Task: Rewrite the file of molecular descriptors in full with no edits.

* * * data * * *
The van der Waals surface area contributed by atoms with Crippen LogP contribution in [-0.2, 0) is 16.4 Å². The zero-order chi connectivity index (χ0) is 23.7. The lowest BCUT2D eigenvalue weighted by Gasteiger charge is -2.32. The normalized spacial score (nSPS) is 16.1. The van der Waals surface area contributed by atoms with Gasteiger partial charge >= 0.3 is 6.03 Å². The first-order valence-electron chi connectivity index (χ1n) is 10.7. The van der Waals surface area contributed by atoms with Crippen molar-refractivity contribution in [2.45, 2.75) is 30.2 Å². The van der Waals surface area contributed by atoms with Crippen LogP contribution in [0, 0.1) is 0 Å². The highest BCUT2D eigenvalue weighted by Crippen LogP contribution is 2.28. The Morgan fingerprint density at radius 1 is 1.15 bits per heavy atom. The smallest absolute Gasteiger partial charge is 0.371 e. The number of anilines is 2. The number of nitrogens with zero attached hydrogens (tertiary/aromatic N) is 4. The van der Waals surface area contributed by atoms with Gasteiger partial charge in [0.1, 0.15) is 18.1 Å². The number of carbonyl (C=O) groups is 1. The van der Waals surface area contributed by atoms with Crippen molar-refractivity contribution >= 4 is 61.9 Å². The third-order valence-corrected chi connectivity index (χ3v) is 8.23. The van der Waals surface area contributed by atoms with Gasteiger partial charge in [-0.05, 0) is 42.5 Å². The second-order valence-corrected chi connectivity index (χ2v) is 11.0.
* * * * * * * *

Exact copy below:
The van der Waals surface area contributed by atoms with Crippen LogP contribution in [-0.2, 0) is 16.4 Å². The zero-order chi connectivity index (χ0) is 23.7. The lowest BCUT2D eigenvalue weighted by Gasteiger charge is -2.32. The normalized spacial score (nSPS) is 16.1. The van der Waals surface area contributed by atoms with Gasteiger partial charge >= 0.3 is 6.03 Å². The first-order valence-electron chi connectivity index (χ1n) is 10.7. The van der Waals surface area contributed by atoms with Crippen molar-refractivity contribution in [2.45, 2.75) is 30.2 Å². The van der Waals surface area contributed by atoms with Crippen LogP contribution in [0, 0.1) is 0 Å². The highest BCUT2D eigenvalue weighted by Crippen LogP contribution is 2.28. The Morgan fingerprint density at radius 1 is 1.15 bits per heavy atom. The smallest absolute Gasteiger partial charge is 0.371 e. The number of anilines is 2. The number of nitrogens with zero attached hydrogens (tertiary/aromatic N) is 4. The van der Waals surface area contributed by atoms with Gasteiger partial charge in [0.1, 0.15) is 18.1 Å². The number of carbonyl (C=O) groups is 1. The van der Waals surface area contributed by atoms with Crippen molar-refractivity contribution >= 4 is 61.9 Å². The third-order valence-corrected chi connectivity index (χ3v) is 8.23. The van der Waals surface area contributed by atoms with Gasteiger partial charge in [-0.05, 0) is 42.5 Å². The second-order valence-corrected chi connectivity index (χ2v) is 11.0.